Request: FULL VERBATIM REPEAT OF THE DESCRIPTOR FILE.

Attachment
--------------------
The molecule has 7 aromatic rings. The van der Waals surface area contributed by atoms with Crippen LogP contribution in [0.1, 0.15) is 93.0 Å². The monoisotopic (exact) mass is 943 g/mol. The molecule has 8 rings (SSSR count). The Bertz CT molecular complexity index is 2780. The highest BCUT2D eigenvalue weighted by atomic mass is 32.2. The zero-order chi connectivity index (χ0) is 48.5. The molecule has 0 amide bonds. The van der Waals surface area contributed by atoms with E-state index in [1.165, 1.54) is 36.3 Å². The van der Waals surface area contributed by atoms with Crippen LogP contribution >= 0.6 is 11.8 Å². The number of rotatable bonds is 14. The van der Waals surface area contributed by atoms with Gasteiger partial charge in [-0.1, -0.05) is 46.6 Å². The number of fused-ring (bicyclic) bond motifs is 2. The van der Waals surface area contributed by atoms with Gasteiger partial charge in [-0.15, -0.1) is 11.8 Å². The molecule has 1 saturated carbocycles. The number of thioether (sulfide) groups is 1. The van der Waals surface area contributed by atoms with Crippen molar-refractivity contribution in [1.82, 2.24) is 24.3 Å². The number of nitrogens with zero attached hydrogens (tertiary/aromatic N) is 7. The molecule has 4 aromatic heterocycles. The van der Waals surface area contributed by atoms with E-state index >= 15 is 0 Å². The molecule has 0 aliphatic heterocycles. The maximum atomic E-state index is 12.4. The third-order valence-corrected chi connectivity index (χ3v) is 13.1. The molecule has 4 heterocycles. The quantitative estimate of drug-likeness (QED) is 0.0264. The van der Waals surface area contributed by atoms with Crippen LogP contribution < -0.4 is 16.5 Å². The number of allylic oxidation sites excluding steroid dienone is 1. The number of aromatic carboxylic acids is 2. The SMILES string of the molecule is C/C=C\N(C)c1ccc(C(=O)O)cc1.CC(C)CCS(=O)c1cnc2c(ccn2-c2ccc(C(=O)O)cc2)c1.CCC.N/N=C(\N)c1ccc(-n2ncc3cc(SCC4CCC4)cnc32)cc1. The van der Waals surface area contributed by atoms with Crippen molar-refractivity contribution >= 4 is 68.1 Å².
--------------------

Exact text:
The molecule has 7 aromatic rings. The van der Waals surface area contributed by atoms with Crippen LogP contribution in [0.1, 0.15) is 93.0 Å². The monoisotopic (exact) mass is 943 g/mol. The molecule has 8 rings (SSSR count). The Bertz CT molecular complexity index is 2780. The highest BCUT2D eigenvalue weighted by atomic mass is 32.2. The zero-order chi connectivity index (χ0) is 48.5. The molecule has 0 amide bonds. The van der Waals surface area contributed by atoms with E-state index in [1.165, 1.54) is 36.3 Å². The van der Waals surface area contributed by atoms with Crippen LogP contribution >= 0.6 is 11.8 Å². The number of rotatable bonds is 14. The van der Waals surface area contributed by atoms with Gasteiger partial charge in [-0.1, -0.05) is 46.6 Å². The number of fused-ring (bicyclic) bond motifs is 2. The van der Waals surface area contributed by atoms with Gasteiger partial charge in [-0.15, -0.1) is 11.8 Å². The molecule has 1 saturated carbocycles. The number of thioether (sulfide) groups is 1. The van der Waals surface area contributed by atoms with Crippen molar-refractivity contribution in [1.82, 2.24) is 24.3 Å². The number of nitrogens with zero attached hydrogens (tertiary/aromatic N) is 7. The molecule has 4 aromatic heterocycles. The van der Waals surface area contributed by atoms with E-state index >= 15 is 0 Å². The molecule has 0 aliphatic heterocycles. The maximum atomic E-state index is 12.4. The third-order valence-corrected chi connectivity index (χ3v) is 13.1. The molecule has 4 heterocycles. The quantitative estimate of drug-likeness (QED) is 0.0264. The van der Waals surface area contributed by atoms with Crippen LogP contribution < -0.4 is 16.5 Å². The number of allylic oxidation sites excluding steroid dienone is 1. The number of aromatic carboxylic acids is 2. The SMILES string of the molecule is C/C=C\N(C)c1ccc(C(=O)O)cc1.CC(C)CCS(=O)c1cnc2c(ccn2-c2ccc(C(=O)O)cc2)c1.CCC.N/N=C(\N)c1ccc(-n2ncc3cc(SCC4CCC4)cnc32)cc1. The van der Waals surface area contributed by atoms with Crippen molar-refractivity contribution >= 4 is 68.1 Å².